Compared to leaf-eaters, primates who ate fruit had around 25 percent more brain tissue.
Primate brains may have grown larger and more complex thanks to a fruit-filled diet, a new study suggests.
The researchers analyzed the brain sizes and diets of over 140 primate species spanning apes, monkeys, lemurs and lorises and found that those who munched on fruit instead of leaves had 25 percent more brain tissue, even when controlling for body size and species relatedness. Take spider monkeys and howler monkeys, for example. They both live in the rain forests of South America in groups of about 10. But where howler monkeys leisurely munch on trumpet tree leaves all day, spider monkeys venture out in small groups shortly after sunrise to forage for passion fruit and other ripe morsels. Despite their similar environments and social setting, spider monkeys have bigger brains than howlers.
“If you are foraging on harder-to-access food, like fruit instead of leaves, then you need to have all the cognitive strategies to deal with that,” says Alex DeCasien, a doctoral candidate at New York University and lead-author on the study. Fruit can vary from season to season, be tucked away in hard-to-reach nooks, and require skill and strength to crack into, smarter primates could be more apt to scope it out and reap its nutritious rewards. “All of that is so much more complicated than just grabbing a leaf and eating it,” she says. And so, a diet of fruit may in turn have led to the evolution of the bigger brains over generations, she adds.
Monkeys and apes who incorporated animal proteins into their diets also had slightly larger brains than the leaf eaters, the Nature Ecology and Evolution study found. Again, the researchers speculate this could be because primates need more cognitive power to hunt and consume things like frogs, birds, and insects compared to the brain power needed to eat leaves. But DeCasien says she and her colleagues were surprised to find that these omnivores have significantly smaller brains than fruit-eaters. They suspect it could be because many of these omnivores, like lemurs and lorises, eat insects. “[Insects] may be abundant like leaves and might be easy to capture,” she says.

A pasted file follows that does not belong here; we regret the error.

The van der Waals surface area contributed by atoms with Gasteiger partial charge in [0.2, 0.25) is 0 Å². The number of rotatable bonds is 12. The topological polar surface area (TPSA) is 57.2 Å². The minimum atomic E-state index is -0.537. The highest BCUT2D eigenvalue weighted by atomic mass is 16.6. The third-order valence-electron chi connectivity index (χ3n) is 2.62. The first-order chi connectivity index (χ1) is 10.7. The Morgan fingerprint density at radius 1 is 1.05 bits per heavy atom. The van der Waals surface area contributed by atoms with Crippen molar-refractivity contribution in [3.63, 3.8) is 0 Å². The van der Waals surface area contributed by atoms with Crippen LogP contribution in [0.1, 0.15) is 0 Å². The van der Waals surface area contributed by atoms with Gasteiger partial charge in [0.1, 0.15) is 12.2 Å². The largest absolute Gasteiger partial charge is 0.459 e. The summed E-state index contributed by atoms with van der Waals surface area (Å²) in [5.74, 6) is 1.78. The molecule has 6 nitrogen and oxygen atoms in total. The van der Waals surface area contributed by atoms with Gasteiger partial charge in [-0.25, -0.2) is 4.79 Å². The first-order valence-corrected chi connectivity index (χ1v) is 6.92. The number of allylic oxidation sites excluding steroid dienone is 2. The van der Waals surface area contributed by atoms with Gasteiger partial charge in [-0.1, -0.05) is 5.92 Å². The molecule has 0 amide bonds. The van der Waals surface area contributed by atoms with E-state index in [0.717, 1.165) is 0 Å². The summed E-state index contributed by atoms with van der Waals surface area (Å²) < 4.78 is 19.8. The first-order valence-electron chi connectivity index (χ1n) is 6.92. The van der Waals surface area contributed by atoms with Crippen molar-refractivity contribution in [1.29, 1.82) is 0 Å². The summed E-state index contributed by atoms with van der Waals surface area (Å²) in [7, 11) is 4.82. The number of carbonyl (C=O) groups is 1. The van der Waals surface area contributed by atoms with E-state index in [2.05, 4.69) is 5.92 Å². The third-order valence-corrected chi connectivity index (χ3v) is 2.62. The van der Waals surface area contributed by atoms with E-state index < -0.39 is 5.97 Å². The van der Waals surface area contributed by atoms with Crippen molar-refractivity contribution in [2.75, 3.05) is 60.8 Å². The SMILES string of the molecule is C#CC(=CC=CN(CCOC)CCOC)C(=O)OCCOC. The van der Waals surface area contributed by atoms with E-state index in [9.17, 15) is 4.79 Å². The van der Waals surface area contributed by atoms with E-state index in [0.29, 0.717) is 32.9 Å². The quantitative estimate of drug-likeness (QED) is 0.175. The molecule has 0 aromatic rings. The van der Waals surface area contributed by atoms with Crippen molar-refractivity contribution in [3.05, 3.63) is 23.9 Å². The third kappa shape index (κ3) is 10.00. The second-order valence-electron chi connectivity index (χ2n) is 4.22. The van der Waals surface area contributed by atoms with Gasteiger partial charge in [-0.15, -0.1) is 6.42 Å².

The findings challenge a long-held scientific hypothesis that the size of social groups among primates is the biggest determinant of brain size. The bigger the social group, the more complex the social interactions, leading to the evolution of larger brains with more computing power, the theory suggests.
Previous studies have shown that larger groups of primates with more complex social structures are correlated with larger brains. In fact, scientists have used that idea – called the social brain hypothesis – to explain why humans and certain other primates like chimpanzees and bonobos have bigger brains than other primate species. (Now, diet is thought to have played a big role in making human brains bigger than any of our primate cousin’s. As we’ve reported before, scientists think eating cooked meat gave our bodies some extra energy to fuel the building of bigger brains.)
But the authors of the new study compared body size, diet, and social lives (factors like whether they were solitary or lived in pairs, monogamous or polygynous, and the size of their groups) of these various primate species to their average brain sizes. Overall, diet appeared to be a more consistent predictor of brain size for a species than social complexity — brain sized increased with fruit eating more consistently than with greater number of social connections.